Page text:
Niger Construction Ltd V. Chief A. O. Okugbeni (1987) LLJR-SC

Niger Construction Ltd V. Chief A. O. Okugbeni (1987)

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The facts of this case do not appear to be very much in dispute. The Defendants before the trial Court – Niger Construction Ltd. – were a Construction Company. During their construction of the Eku-Effurun Road the Defendant/Company dug up a considerable quantity of laterite from the farm lands belonging to the Plaintiff as well as to other land owners.

In that exercise several rubber trees as well as other economic trees like pepper fruit trees were uprooted. The Defendant/ Company’s excavation resulted into a burrow pit which rendered the land useless for farming purposes. When negotiations for the payment of compensation failed the Plaintiff took out a Writ of Summons claiming:-

  1. N44,920.00 (Forty-four thousand, nine hundred and twenty Naira) as reasonable compensation for the Plaintiff’s rubber trees on the said parcel of land which the Defendants converted into a burrow pit.”

In his Amended Statement of Claim the Plaintiff claimed as follows:-

“(a) A declaration that the defendant in the execution of its contract for the construction of Roads including the Eku-Effurun Road is obliged by the law and the Constitution of Nigeria to pay compensation and damages to owners of crops, structures, economic trees and or land in respect of land taken and used for a burrow pit.

(b) Compensation/Damages for the destruction of 2246 mature Dunlop Rubber trees at the rate of N20.00 per tree- N44,920.00.

(c) Compensation/Damages for the destruction of 10 mature pepper-fruit trees at N40.00 per tree – N400.00.

(d) An Order enjoining the defendant to abate the nuisance on his said land to wit – by filing up and covering the aforesaid burrow pit with laterite to its original state failing which – damages for the said nuisance……N50,000.00.

After due trial on relevant evidence, the learned trial judge, Prince Akenzua entered judgment for the plaintiff as follows:-

“(1) The defendant shall pay to the plaintiff a total sum of N44, 920.00 being the amount of compensation for his 2,246 matured Dunlop Rubber Trees at the rate of N20,00 per tree.

(2) The defendant shall pay to the plaintiff a total sum of N400.00 being the amount of compensation for his ten matured pepper fruit trees destroyed by the defendant at the rate of N40.00 per tree.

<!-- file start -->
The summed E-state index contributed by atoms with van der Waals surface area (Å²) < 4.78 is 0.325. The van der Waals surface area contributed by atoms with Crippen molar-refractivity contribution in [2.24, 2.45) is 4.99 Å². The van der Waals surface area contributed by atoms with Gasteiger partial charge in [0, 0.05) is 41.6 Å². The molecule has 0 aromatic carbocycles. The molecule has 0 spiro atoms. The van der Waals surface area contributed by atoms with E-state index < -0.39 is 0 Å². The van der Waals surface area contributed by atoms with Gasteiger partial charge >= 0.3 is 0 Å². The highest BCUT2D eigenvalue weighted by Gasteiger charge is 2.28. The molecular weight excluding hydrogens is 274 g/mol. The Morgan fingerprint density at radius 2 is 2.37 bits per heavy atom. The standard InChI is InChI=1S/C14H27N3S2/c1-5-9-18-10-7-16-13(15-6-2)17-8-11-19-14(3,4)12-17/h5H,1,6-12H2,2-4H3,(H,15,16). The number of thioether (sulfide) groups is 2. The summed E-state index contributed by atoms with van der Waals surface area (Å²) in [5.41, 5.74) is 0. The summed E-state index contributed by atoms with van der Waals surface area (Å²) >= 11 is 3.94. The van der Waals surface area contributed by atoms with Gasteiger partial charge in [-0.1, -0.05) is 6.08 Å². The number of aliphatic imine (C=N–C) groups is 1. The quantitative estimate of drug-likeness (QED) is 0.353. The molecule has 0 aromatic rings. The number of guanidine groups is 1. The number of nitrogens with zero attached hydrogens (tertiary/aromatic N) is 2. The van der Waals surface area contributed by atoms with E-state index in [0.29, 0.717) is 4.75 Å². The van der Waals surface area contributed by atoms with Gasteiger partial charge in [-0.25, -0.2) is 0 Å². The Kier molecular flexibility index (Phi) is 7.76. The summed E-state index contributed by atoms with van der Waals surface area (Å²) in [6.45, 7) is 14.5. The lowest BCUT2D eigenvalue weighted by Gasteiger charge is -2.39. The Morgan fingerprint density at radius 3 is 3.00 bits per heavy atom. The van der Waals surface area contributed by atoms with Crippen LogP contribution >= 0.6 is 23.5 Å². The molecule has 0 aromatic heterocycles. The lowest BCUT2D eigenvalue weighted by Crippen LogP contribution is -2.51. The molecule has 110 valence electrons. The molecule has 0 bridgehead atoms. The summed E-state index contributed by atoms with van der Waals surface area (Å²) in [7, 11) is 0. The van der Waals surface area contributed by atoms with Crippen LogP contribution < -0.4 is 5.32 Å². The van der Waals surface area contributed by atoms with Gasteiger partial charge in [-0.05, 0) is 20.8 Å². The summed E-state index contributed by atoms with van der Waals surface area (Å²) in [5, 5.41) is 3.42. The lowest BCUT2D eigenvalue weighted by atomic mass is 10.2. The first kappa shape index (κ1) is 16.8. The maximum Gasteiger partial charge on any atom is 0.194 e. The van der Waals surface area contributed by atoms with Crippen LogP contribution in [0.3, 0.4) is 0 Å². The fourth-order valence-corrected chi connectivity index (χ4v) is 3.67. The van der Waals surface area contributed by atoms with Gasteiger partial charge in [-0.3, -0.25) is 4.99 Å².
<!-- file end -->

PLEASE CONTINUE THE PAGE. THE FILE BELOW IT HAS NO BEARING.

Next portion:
(3) The defendant shall pay to the plaintiff the sum of N20,000.00 as damages done by them to the plaintiff’s farm land.

(4) The defendant is therefore adjudged to pay to the plaintiff a total sum of N65,320.00 compensation and N2,000.00 cost of this action.”

That was the judgment of the Court of first instance in favour of the Plaintiff. The defendant/Company dissatisfied and aggrieved by the above judgment appealed to the Court of Appeal Benin Division Coram Nasir, P., Pepple and Babalakin, JJ.C.A. In a unanimous judgment the Court of Appeal affirmed and confirmed the following awards made by the trial Court:-

“(a) N44,920.00 being the amount of compensation for 2,246 matured Dunlop Rubber trees.

(b) N400.00 being the amount of compensation for ten matured pepper- fruit trees.”

The Court of Appeal however disagreed with the trial Court as follows:”

The award for N20,000.00 as damages done to plaintiff’s farm land as nuisance fails. The Appellants are therefore to pay a total of N45.320.00 to the Respondent.

There is an appeal against the costs awarded against the Appellants in the lower Court. Bearing in mind the size of this case, the number of appearances and the simplicity of the issues involved, I am satisfied that the costs were excessive. I reduce the costs in the lower Court to N1,200.00. I assess the costs in this appeal in favour of the Appellants to be N2,000.00.”

It is thus apparent that the appeal of the Defendant/Company against the judgment of the trial Court was only partially successful. As a result both Defendant/Company and the Plaintiff appealed to this Court against the judgment and Orders of the Court of Appeal.